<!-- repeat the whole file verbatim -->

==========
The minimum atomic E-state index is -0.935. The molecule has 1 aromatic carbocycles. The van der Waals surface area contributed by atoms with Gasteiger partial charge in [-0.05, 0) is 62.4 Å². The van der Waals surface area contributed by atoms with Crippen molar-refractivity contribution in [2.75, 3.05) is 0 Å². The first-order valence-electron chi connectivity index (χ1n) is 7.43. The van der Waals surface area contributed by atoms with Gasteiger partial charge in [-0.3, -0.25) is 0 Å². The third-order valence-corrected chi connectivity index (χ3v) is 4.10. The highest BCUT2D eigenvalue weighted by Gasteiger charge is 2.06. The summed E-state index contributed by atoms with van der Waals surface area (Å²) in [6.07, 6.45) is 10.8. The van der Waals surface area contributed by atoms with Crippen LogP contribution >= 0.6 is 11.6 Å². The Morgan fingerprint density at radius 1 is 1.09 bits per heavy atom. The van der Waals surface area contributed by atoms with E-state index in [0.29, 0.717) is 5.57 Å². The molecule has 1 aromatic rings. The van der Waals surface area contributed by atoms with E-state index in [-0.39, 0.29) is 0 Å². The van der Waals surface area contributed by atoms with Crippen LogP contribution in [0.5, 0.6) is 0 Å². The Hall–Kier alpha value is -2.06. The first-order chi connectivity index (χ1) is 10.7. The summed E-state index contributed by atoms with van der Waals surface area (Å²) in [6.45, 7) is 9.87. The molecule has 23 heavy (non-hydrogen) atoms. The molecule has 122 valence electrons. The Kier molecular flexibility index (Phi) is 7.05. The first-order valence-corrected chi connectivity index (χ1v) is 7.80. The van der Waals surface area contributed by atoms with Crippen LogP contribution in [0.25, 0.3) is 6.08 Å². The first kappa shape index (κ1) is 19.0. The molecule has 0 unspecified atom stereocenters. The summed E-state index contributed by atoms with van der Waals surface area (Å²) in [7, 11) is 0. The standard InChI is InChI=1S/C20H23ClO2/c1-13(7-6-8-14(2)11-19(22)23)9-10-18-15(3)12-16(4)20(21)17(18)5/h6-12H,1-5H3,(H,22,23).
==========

The minimum atomic E-state index is -0.935. The molecule has 1 aromatic carbocycles. The van der Waals surface area contributed by atoms with Gasteiger partial charge in [-0.05, 0) is 62.4 Å². The van der Waals surface area contributed by atoms with Crippen molar-refractivity contribution in [2.75, 3.05) is 0 Å². The first-order valence-electron chi connectivity index (χ1n) is 7.43. The van der Waals surface area contributed by atoms with Gasteiger partial charge in [-0.3, -0.25) is 0 Å². The third-order valence-corrected chi connectivity index (χ3v) is 4.10. The highest BCUT2D eigenvalue weighted by Gasteiger charge is 2.06. The summed E-state index contributed by atoms with van der Waals surface area (Å²) in [6.07, 6.45) is 10.8. The van der Waals surface area contributed by atoms with Crippen LogP contribution >= 0.6 is 11.6 Å². The Morgan fingerprint density at radius 1 is 1.09 bits per heavy atom. The van der Waals surface area contributed by atoms with E-state index in [0.29, 0.717) is 5.57 Å². The molecule has 1 aromatic rings. The van der Waals surface area contributed by atoms with E-state index in [-0.39, 0.29) is 0 Å². The van der Waals surface area contributed by atoms with Crippen LogP contribution in [0.5, 0.6) is 0 Å². The Hall–Kier alpha value is -2.06. The first-order chi connectivity index (χ1) is 10.7. The summed E-state index contributed by atoms with van der Waals surface area (Å²) in [6.45, 7) is 9.87. The molecule has 23 heavy (non-hydrogen) atoms. The molecule has 122 valence electrons. The Kier molecular flexibility index (Phi) is 7.05. The first-order valence-corrected chi connectivity index (χ1v) is 7.80. The van der Waals surface area contributed by atoms with Crippen LogP contribution in [0.25, 0.3) is 6.08 Å². The first kappa shape index (κ1) is 19.0. The molecule has 0 unspecified atom stereocenters. The summed E-state index contributed by atoms with van der Waals surface area (Å²) in [7, 11) is 0. The standard InChI is InChI=1S/C20H23ClO2/c1-13(7-6-8-14(2)11-19(22)23)9-10-18-15(3)12-16(4)20(21)17(18)5/h6-12H,1-5H3,(H,22,23).